We’ve all had clutter creep into our lives at one point or another. Sometimes it can overwhelm us. Fear not; I bring you tidings of great joy – well, maybe not of great joy, but of hope. No matter how big your clutter issue is, it’s not hopeless.

It might be a month of unopened mail or many years of paper piles, and there comes a point when the idea of tackling it becomes daunting.

Maybe there’s a closet of clothes you may or may not wear or a spare bedroom overflowing with excess clothes, and you can’t muster the energy to separate what fits and is flattering from what’s outdated or no longer appropriate.

Here’s the thing. The longer you wait for the “perfect” time or “enough” time to tackle the entire clutter project – whatever it may be – the longer it’s going to build and build and nothing will get done and trust me when I tell you: clutter has negative energy that affects you mentally, emotionally, and physically. It can damage relationships and sometimes tears families apart.

Instead of making a vague New Year’s resolution to “get more organized” or “tackle all the clutter,” try this: start the year by breaking down those big clutter projects into specific, smaller, manageable projects. Clutter’s ability to overwhelm you diminishes when you chip away and make progress. Remember that fable about the tortoise and the hare? It’s true: Slow and steady can win the race.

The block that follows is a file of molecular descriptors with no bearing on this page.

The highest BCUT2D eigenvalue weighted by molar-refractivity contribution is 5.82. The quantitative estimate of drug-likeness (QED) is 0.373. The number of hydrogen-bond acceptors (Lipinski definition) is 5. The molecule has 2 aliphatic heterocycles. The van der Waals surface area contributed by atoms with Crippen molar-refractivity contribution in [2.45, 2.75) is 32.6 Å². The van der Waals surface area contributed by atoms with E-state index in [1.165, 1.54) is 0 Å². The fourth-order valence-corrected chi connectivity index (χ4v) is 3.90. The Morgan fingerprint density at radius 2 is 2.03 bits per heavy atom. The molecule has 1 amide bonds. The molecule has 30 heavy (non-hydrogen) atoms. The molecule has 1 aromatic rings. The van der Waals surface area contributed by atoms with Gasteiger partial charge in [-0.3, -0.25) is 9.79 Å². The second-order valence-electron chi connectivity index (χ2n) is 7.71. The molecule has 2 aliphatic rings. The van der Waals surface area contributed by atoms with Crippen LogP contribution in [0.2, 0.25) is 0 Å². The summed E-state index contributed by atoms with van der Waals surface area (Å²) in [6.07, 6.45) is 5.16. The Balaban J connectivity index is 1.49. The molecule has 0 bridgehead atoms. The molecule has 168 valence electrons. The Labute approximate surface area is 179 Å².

Instead of negatively thinking, “I’ll never find the four hours I need to open and process my backlog of mail,” try this: “Each day I will open and process today’s mail PLUS ten pieces from that big ol’ pile.”

If there are paper piles everywhere, gather ‘em up. Fill a bin or two or ten. Start with broad categories:  Shred/Recycle/Toss/File/Pay/To Do and dig in. Put on some music that calms or energizes you and focus for a set period of time. See how much you can accomplish in 15 minutes and try to break your record by doing a little more tomorrow. Instead of just watching your favorite TV show, use that as a timer and sort papers. TV AND progress – win-win!

Don’t focus on the entire closet or roomful of clothing. Get up 15 minutes earlier each morning to try on three or four items. Decide if it’s keep, sell, or donate, then move on with your day. Wash, rinse, repeat.

If it’s a hodgepodge of clutter, choose a category and gather “like with like” – all wrapping paper, all books, all seasonal decor, all toys, all garbage – whatever it is, gather it up and attack that clutter one category at a time. Where should those books live? You can’t put something away if it doesn’t have a home…

By incorporating some of these suggestions into your daily routine rather than making vague, doomed-to-fail resolutions, you’ll be creating new habits that will serve you well in the long run and help keep clutter under control.

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